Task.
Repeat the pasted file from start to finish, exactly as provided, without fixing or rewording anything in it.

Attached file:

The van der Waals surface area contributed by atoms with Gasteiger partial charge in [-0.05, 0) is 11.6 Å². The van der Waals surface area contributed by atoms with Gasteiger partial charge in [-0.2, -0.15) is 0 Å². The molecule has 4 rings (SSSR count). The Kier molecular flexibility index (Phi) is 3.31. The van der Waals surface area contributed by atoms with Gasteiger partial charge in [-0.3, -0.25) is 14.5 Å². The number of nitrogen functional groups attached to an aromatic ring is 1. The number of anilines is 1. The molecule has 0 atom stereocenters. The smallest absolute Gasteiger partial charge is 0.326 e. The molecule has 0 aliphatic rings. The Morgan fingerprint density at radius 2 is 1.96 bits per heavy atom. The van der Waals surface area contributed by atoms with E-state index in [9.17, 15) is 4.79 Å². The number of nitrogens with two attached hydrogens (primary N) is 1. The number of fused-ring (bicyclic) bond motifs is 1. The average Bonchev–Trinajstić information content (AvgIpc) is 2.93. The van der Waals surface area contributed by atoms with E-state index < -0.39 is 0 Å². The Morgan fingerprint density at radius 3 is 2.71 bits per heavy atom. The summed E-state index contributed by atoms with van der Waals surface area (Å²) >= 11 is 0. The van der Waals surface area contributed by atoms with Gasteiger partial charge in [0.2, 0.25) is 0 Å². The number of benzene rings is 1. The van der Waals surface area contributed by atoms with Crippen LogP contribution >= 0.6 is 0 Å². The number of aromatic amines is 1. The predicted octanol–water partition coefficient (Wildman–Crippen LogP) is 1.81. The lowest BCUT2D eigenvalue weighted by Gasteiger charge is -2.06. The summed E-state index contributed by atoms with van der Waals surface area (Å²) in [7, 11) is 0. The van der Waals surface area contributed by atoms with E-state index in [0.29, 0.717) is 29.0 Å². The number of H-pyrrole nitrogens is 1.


The van der Waals surface area contributed by atoms with Gasteiger partial charge in [-0.05, 0) is 11.6 Å². The van der Waals surface area contributed by atoms with Gasteiger partial charge in [-0.2, -0.15) is 0 Å². The molecule has 4 rings (SSSR count). The Kier molecular flexibility index (Phi) is 3.31. The van der Waals surface area contributed by atoms with Gasteiger partial charge in [-0.3, -0.25) is 14.5 Å². The number of nitrogen functional groups attached to an aromatic ring is 1. The number of anilines is 1. The molecule has 0 atom stereocenters. The smallest absolute Gasteiger partial charge is 0.326 e. The molecule has 0 aliphatic rings. The Morgan fingerprint density at radius 2 is 1.96 bits per heavy atom. The van der Waals surface area contributed by atoms with E-state index in [9.17, 15) is 4.79 Å². The number of nitrogens with two attached hydrogens (primary N) is 1. The number of fused-ring (bicyclic) bond motifs is 1. The average Bonchev–Trinajstić information content (AvgIpc) is 2.93. The van der Waals surface area contributed by atoms with E-state index < -0.39 is 0 Å². The Morgan fingerprint density at radius 3 is 2.71 bits per heavy atom. The summed E-state index contributed by atoms with van der Waals surface area (Å²) >= 11 is 0. The van der Waals surface area contributed by atoms with Gasteiger partial charge in [0.2, 0.25) is 0 Å². The number of benzene rings is 1. The van der Waals surface area contributed by atoms with Crippen LogP contribution >= 0.6 is 0 Å². The number of aromatic amines is 1. The predicted octanol–water partition coefficient (Wildman–Crippen LogP) is 1.81. The lowest BCUT2D eigenvalue weighted by Gasteiger charge is -2.06. The summed E-state index contributed by atoms with van der Waals surface area (Å²) in [7, 11) is 0. The van der Waals surface area contributed by atoms with E-state index in [0.29, 0.717) is 29.0 Å². The number of H-pyrrole nitrogens is 1.